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The mid-life switch.

If we’re lucky, we live long enough to hear our bodies tell us we’re past our best. It doesn’t happen overnight — even if recognition of it does — as it’s a process of attrition that begins much earlier. During our teenage years we peak in our capacity for risk-taking. During our twenties we’re at our fastest and strongest. In our thirties we’re better at the long-haul. Even our forties can surprise us: if we’ve looked after ourselves, muscle memory can lend us an age-defying strength and resilience that can out-run much younger bodies. But by the next decade of our lives there’s rarely any doubt of our physical decline. So where do we go from here if we want to continue a sense of progression?

Another decade has passed since this question was painfully punched into my back. I’d just turned forty-nine, was climbing as well as I’d ever climbed, cycling fast and running hard. I remember thinking, ‘Old age? Bring it on!’ And it did, with a bloody big boot up my arse. Suddenly, I was no longer young.

It’s interesting to observe how others have made the mid-life switch from determined progression towards some other place, to mindful acceptance of where they are. Professional athletes become coaches or commentators. Performers become teachers. Cutting-edge climbers become mountain guides. By making their experience and wisdom available to others, older people can give themselves a new purpose. Their progression is picked up by the next generation and carried forward, like a baton in a relay race, and no longer feeling the need to push against the inexorable advance of the years they can stop and catch their breath and watch the baton fly.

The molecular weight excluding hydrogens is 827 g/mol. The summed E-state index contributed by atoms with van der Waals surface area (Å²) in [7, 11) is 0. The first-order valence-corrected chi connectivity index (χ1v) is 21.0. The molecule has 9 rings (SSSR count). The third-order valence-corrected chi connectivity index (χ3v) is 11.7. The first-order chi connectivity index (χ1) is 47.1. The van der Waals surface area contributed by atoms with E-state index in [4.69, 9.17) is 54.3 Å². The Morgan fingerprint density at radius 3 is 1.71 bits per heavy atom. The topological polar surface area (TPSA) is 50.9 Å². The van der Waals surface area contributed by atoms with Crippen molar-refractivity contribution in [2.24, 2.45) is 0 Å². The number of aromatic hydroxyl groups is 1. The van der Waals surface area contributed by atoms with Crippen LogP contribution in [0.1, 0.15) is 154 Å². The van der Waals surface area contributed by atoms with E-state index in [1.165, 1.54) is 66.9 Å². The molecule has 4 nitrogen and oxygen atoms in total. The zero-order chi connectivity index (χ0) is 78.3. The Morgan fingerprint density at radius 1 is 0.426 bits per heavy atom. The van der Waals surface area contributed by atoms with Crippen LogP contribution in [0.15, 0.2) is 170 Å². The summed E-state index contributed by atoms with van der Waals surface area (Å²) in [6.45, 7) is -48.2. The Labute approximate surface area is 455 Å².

I’m a list-ticker as much as the next person. First it was Dartmoor tors, then it was alpine north faces and the seven continental summits. I could aim for lesser lists, things that are achievable for a sixty-something with a stuffed spine, but the thought of them is uninspiring. Attempting them would be holding on too hard to my youth. Better to yield gracefully and find another path.

Since coming to South Australia I’ve discovered Operation Flinders, a charity that takes young people on an eight-day outback hike. Along the way they’re set various individual and team challenges which are run by volunteers. I help out with the abseiling.

Over the course of a potentially life-changing week, eighty young people descend a twenty-eight-metre cliff on a pinkie-thin rope, a journey of trust that takes them from fear of the edge into the thrill of the vertical and returns them to horizontal ground where a new self-belief shows itself in their shouts and smiles and their hard-slapping high-fives. For the teenage participants of Operation Flinders, abseiling is not just about sliding down a rope. It's about discovering the joy and power that comes when you push through your fear. Being a witness to that discovery is a privilege I’ll never tire of.

I no longer yearn for my youth. I’ve had my years in the sun and the snow, and I’m happy for others to take my place in the prime of life, to feel their invincibility as I once did. If they live long enough, I like to think they’ll arrive at the same point that I have, and they’ll flick the mid-life switch and be satisfied with what they’ve done and be generous with what they’ve learned.


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